Industrial giant ArcelorMittal USA LLC agreed to pay $1.5 million to settle an environmental group’s suit alleging that its coke plant near Pittsburgh emitted large amounts of air pollution, in violation of the Clean Air Act, according to a proposed consent decree filed in Pennsylvania federal court on Wednesday.
A trio of Senate Democrats urged President Donald Trump on Tuesday to “impose a strong and effective remedy” in the form of tariffs on foreign imports of solar cells and panels, in order to combat “the serious injury” posed to domestic manufacturers.
The Republicans’ $1.5 trillion tax bill is expected to become law after the U.S. House of Representatives on Wednesday again voted to affirm deep and permanent tax cuts for corporations and lower rates for most American households until 2025.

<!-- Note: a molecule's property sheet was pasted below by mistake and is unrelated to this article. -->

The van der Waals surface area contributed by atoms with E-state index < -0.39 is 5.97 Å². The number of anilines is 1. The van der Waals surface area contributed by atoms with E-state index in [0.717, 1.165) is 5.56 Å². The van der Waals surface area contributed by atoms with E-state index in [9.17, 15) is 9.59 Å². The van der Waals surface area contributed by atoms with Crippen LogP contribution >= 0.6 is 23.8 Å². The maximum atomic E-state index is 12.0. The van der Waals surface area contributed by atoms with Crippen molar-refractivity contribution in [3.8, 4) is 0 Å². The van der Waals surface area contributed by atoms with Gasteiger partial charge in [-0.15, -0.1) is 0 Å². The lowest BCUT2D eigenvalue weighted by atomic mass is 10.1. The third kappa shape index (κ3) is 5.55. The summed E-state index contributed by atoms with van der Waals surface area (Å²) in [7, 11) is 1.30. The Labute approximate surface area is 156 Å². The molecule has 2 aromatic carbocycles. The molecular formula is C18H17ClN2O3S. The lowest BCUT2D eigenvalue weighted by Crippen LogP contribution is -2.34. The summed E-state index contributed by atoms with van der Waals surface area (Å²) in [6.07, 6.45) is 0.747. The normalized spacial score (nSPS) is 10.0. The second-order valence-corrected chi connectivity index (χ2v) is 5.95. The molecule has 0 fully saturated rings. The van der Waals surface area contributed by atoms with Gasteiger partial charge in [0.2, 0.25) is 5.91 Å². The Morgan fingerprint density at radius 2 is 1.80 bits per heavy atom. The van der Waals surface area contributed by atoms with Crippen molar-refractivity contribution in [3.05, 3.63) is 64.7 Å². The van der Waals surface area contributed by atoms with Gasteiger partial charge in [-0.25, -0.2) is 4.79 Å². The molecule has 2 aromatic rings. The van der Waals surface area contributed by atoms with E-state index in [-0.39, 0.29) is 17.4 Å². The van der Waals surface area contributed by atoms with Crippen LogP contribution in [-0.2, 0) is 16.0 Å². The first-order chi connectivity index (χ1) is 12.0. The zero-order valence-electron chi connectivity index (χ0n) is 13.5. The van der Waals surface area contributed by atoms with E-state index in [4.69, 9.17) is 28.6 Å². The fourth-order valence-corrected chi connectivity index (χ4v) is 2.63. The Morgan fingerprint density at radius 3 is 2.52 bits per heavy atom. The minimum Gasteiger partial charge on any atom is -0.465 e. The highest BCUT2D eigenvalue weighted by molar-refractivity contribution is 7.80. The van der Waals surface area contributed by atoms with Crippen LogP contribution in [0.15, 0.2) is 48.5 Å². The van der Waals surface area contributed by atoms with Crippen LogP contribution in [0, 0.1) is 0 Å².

The U.S. government is looking to retaliate against India for its discriminatory solar energy rules, disputing New Delhi’s claim that it has complied with a World Trade Organization decision that struck the rules down, according to a WTO document circulated Wednesday.
By analyzing the case law from Argentina’s default in 2001 and the terms of the Venezuelan bonds, it is possible to predict how a disorderly default might play out in Venezuela's debt crisis. Attorneys with Kirkland & Ellis LLP examine key elements from Argentina’s default in order to predict whether history is likely to repeat itself.